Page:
With a grim inevitability, the issue of restrictions on insurance coverage for abortion moved to center stage as the congressional health care reform debate came to a head in the fall of 2009. What was less predictable, perhaps, was that abortion opponents would misuse Guttmacher Institute research to bolster their assertion that anything short of a flat ban on coverage of the procedure would somehow greatly increase the number of abortions taking place in the United States. According to Richard Land of the Southern Baptist Convention, enactment of the Senate version of the measure—notwithstanding its stringent abortion coverage restrictions— would “lead, as some experts project, to a 30 percent increase in abortions in America.This legislation, if passed, will be the largest expansion of abortion since the Roe v. Wade decision in 1973.”
The Senate bill was, in fact, enacted into law in March 2010 with its abortion restrictions intact (see article, page 2). Since then, however, a vastly overstated link between insurance coverage and abortion incidence—and the misuse of Guttmacher data to support it—has repeatedly been alleged at the state level, including as a prominent feature of model legislation drafted for state legislators by the antiabortion advocacy organization Americans United for Life. The Federal Abortion-Mandate Opt-Out Act, which would block coverage of abortion in the health insurance exchanges to be set up by states, asserts that the Guttmacher Institute "confirms that, based on Medicaid studies, more women have abortions when it is covered by private or public insurance programs."
The referenced Guttmacher "Medicaid studies" do indeed conclude that denial of abortion insurance coverage in the form of Medicaid funding impedes a sizable minority of America's poorest women from obtaining the procedure—and that restoration of coverage would result in an increase in abortion incidence among this population. However, the claim that restoration of federal Medicaid coverage would result in a significant increase in the incidence of abortion nationwide is not supported by the research, and extrapolating from Guttmacher's Medicaid findings to assert that coverage in the private insurance market is strongly linked to abortion incidence is entirely illegitimate.
This is by no means to say that the question of abortion insurance coverage is not important. Even if coverage may not determine whether most women actually obtain a procedure, it may have a major impact on the circumstances under which they do so and on the perception of abortion as a legitimate health care service. And on these matters, partisans on opposite sides of the abortion debate have sharply different views of what the situation ought to be.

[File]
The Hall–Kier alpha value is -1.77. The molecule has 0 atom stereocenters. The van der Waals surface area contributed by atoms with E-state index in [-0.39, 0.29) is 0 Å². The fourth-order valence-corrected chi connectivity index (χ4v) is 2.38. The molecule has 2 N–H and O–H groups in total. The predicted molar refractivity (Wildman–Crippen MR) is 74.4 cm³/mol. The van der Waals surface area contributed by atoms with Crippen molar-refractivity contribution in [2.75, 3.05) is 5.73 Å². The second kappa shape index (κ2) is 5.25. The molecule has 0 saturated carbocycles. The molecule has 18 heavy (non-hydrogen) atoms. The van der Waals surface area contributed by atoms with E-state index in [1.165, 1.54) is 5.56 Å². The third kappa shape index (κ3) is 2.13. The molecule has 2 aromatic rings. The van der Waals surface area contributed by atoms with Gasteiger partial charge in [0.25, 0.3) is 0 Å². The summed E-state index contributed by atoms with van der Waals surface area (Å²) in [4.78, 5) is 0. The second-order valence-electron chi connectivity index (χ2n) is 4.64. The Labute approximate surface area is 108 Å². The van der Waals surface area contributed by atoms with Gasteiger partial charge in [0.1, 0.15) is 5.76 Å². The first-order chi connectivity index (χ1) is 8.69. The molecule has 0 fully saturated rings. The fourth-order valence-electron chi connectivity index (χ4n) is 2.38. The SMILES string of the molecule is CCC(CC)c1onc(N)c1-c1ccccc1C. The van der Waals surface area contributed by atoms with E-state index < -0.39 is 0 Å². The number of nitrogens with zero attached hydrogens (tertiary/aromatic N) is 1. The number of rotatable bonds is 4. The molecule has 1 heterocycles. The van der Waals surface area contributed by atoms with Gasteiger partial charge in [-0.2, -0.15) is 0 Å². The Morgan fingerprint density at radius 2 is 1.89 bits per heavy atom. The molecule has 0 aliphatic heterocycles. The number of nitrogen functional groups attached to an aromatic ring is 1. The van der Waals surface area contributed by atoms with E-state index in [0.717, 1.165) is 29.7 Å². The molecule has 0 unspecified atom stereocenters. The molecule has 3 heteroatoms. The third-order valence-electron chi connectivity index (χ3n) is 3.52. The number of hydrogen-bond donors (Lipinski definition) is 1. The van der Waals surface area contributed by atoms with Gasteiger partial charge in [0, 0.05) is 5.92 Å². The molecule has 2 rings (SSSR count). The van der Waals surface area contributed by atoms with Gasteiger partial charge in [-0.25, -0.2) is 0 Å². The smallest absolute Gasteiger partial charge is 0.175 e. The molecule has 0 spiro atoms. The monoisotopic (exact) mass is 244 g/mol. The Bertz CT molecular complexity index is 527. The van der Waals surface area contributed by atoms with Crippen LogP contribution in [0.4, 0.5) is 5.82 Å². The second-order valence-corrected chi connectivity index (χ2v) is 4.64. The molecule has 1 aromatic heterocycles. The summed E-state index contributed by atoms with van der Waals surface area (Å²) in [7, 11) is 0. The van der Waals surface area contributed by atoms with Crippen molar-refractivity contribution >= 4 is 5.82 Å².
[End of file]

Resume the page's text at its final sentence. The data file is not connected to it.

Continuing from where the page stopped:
Publicly Funded Abortions
Restrictions in place for more than three decades—measures often collectively referred to as the Hyde amendment for their original sponsor, former Rep. Henry Hyde (R-IL)—have sharply limited the use of federal Medicaid funds for abortion services for low-income women, currently to cases of life endangerment, rape and incest. Under the Hyde amendment, states may use their own funds to pay for abortions for their Medicaid enrollees, and 17 states and the District of Columbia do so.
Claims of a strong link between abortion coverage and abortion incidence—both among the population of Medicaid enrollees and among the population at large—purport to be based on studies in five states (Georgia, Illinois, North Carolina, Ohio and Texas) in which neither federal nor state funds for abortion were available. These studies generally looked at what happened when Medicaid funding restrictions were first implemented some three decades ago and found that approximately one in four women who would have had a Medicaid-funded procedure if funds had been available were unable to do so.
Guttmacher Institute researchers—looking not at the past but contemporaneously at differences between states that are now using state dollars to fund abortions for low-income women and states where funding is restricted—nonetheless found a strikingly similar result. In an unpublished analysis presented at a scientific conference of demographers and statisticians in 2007, Guttmacher researchers compared the abortion rate (number of abortions per 1,000 women 15–44) among female Medicaid enrollees in funding states with that among Medicaid enrollees in nonfunding states. From the differences between the abortion rates for Medicaid enrollees in these two groups of states, the researchers concluded that restoring funding would result in a 28% increase among Medicaid enrollees in states where funding is currently restricted.
By maintaining the Hyde amendment, health care reform represents the largest expansion of abortion funding restrictions since Hyde was first implemented.